At last I was next in line, and placed by new boxed Dualit on the counter. " And how may I help you Sir ? " I explained the symptoms.

                  " Really ? Oh Dear ! " came the ever so sincere reply, as though it had never, ever happened to be his experience to hear this sad tale of woe before. He should have earned a BAFTA for that and his subsequent " It is a very reliable product " performance. Everything was employed but the term " By Jove."

                  I listened to his oration drone on patiently, but ears were turning red for some reason. I tried to smile, but couldn't make it work. I asked for a refund, and the salesman paused in shock as though I'd interrupted a service at Saint Paul's.

                  We did without toast for a quite awhile after that.

                  1. re: tim irvine

                    I found an old Sunbeam on e-bay. I paid about $70 for it. When it arrived it was disgustingy filthy. I started to clean it, then roach carcasses started falling out. It went out of the house never to return. I am putting up with a Cuisinart toaster. It is very unpredictable. I have to stand over it and watch what is happening. I miss my Breville. Unfortunately it caught fire. That is what started my toaster search,

                    1. re: Candy

                      Whbat started your toaster fire?

                  2. re: kaleokahu

                    I found a 1950 dated T-20 in a thrift store and love it. It was either $5, or $8, and it is the best toaster I have ever used. I know it isn't currently made, but they are on the market in various places. There are even people who restore, and sell them.

                    1. re: BIGGUNDOCTOR

                      Hi, BGD:

                      Good on you. I'm no scholar of the various T-20 iterations, but I did research restoration a bit, and it appears that even the nearly-handy can adjust and restore these very easily, DIY.

                      I despair the disposability aspect of things like modern toasters. A culture that refuses to fix its best tools is always poorer for it.


                      1. re: kaleokahu

                        My Dad told me that Detroit Edison (the power company) used to fix appliances for free, because broken appliances don't need any electricity ;) This was back in the 20's-30's.

                        I also have a few Sunbeam CG-1 waffle irons from 1950 on up, and yes, they are rebuildable with basic mechanical knowledge.

                        I would rather rebuild something than get some POS from China that ends up in a landfill in a couple of years.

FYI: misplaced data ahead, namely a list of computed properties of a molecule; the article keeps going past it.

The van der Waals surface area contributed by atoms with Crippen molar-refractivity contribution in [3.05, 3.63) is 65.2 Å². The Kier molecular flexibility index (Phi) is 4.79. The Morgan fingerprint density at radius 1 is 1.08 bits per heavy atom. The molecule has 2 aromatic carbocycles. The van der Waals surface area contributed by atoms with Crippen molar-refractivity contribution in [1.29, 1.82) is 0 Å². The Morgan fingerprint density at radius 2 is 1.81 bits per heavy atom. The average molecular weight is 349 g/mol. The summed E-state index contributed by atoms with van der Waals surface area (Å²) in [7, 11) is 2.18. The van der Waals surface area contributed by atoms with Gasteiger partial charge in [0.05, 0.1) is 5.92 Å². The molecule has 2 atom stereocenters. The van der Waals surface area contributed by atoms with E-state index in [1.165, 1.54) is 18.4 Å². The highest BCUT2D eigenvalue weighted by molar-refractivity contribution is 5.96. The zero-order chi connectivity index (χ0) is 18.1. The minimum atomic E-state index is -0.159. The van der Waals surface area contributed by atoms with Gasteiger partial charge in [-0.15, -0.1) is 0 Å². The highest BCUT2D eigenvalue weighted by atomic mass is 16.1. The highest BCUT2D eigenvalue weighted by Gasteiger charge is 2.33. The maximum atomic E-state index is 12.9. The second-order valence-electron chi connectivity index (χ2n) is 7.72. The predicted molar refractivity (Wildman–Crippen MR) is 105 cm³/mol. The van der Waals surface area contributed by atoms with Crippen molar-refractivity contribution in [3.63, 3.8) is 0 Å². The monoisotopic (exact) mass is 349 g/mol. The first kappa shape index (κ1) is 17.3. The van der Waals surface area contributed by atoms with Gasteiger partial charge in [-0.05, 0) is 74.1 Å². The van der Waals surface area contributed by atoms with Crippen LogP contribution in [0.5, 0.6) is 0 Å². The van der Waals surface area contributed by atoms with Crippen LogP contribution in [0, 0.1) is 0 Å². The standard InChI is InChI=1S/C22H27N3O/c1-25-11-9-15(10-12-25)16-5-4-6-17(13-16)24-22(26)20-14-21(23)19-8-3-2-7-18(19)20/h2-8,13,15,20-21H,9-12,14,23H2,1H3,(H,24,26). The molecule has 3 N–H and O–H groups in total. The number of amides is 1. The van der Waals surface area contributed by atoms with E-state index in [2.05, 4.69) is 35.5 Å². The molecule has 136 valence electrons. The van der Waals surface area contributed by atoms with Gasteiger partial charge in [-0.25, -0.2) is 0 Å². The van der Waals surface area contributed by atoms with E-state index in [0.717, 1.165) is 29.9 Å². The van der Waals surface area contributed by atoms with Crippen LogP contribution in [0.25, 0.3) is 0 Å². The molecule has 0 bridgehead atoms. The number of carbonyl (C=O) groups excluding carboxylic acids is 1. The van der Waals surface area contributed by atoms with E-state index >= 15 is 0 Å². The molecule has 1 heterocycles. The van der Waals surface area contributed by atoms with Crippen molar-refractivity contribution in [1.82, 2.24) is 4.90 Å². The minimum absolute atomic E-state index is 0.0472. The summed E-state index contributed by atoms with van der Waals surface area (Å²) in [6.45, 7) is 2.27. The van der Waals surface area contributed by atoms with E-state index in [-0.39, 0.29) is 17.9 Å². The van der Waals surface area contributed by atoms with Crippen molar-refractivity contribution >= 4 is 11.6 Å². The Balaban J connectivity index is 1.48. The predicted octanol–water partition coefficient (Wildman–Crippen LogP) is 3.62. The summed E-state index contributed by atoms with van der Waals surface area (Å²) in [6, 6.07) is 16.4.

BTW-if you take the crumb tray loose on a T-20 a date stamp may still be visible underneath the toaster. That is how I dated mine to 1950.

                        1. re: kaleokahu

                          Tareo, we're once again on the same page. The old Sunbeams (and I think you're fine with any T until 1970 or so) are cherished for a reason, in much the same way old Acme juicers are--they deliver pretty much forever. The only problem is that boards like this jack up the already outrageous asking prices by boosting demand. :(

                          1. re: MacGuffin

                            Many old toasters had insulation that contained asbestos. I wouldn't want asbestos fibers on my toast. It was in the cord insulation, the interior wiring insulation and the heating elements were often wrapped around material that also contained asbestos.

                            Photos of the interior of this old toaster show the heating elements wrapped around asbestos material and interior wiring coated with asbestos insulation. The white fluff in the power cord, under the cloth covering, is not cotton. It is also asbestos.:






                            1. re: Antilope

                              Do we know that the toasters shown are Sunbeams? Re "good grief, WHY?"--would "they can be relied upon to work" suffice? This asbestos individual probably has useful information to share but the supercilious remarks concerning others' taste are obnoxious, especially considering that, unlike current small appliances, the old stuff still manages to perform.

                              1. re: MacGuffin


                                Frequently used as a fireproofing material until the mid-1970s, asbestos was used primarily as an insulation material around the internal wiring of the toaster. Asbestos was also used in cord sets and in some mid-century toaster elements"

                                The assembly inside that toaster that includes the resistance wire. In most later toasters, the wire is supported by a panel made of mica, asbestos, or other heat-resistant material."


                                About the Sunbeam Toaster T-20 models:

                                "...You're best bet is a T-20B. The T-20A's were short-lived befored the "B" version came about. The "C" version has a temperature control slider as apposed to the "knob" found on the A and B versions. The "C" has quite a bit of asbestos wiring inside, where the A (I'm assuming on the "A") and B only had 1 wire. I removed it from my B version (made in 1953) and installed modern hi-temp appliance wiring...."


                                1. re: Antilope

                                  Hi, Antilope: